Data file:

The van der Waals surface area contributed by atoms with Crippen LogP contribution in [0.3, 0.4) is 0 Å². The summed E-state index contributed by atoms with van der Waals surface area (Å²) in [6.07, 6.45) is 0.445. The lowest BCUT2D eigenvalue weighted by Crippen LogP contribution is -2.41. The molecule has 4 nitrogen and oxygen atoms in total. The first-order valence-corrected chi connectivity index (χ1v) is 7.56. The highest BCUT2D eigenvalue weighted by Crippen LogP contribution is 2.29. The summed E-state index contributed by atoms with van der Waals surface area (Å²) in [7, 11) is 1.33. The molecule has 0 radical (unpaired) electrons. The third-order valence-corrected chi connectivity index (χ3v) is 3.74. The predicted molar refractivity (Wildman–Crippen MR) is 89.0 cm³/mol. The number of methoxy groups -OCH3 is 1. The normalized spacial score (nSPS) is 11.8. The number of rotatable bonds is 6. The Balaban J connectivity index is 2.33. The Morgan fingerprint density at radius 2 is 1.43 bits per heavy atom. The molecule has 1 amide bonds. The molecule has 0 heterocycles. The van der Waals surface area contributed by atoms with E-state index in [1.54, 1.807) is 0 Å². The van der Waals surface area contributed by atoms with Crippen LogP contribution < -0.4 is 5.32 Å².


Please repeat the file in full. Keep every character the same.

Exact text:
The van der Waals surface area contributed by atoms with Crippen LogP contribution in [0.3, 0.4) is 0 Å². The summed E-state index contributed by atoms with van der Waals surface area (Å²) in [6.07, 6.45) is 0.445. The lowest BCUT2D eigenvalue weighted by Crippen LogP contribution is -2.41. The molecule has 4 nitrogen and oxygen atoms in total. The first-order valence-corrected chi connectivity index (χ1v) is 7.56. The highest BCUT2D eigenvalue weighted by Crippen LogP contribution is 2.29. The summed E-state index contributed by atoms with van der Waals surface area (Å²) in [7, 11) is 1.33. The molecule has 0 radical (unpaired) electrons. The third-order valence-corrected chi connectivity index (χ3v) is 3.74. The predicted molar refractivity (Wildman–Crippen MR) is 89.0 cm³/mol. The number of methoxy groups -OCH3 is 1. The normalized spacial score (nSPS) is 11.8. The number of rotatable bonds is 6. The Balaban J connectivity index is 2.33. The Morgan fingerprint density at radius 2 is 1.43 bits per heavy atom. The molecule has 1 amide bonds. The molecule has 0 heterocycles. The van der Waals surface area contributed by atoms with E-state index in [1.54, 1.807) is 0 Å². The van der Waals surface area contributed by atoms with Crippen LogP contribution < -0.4 is 5.32 Å².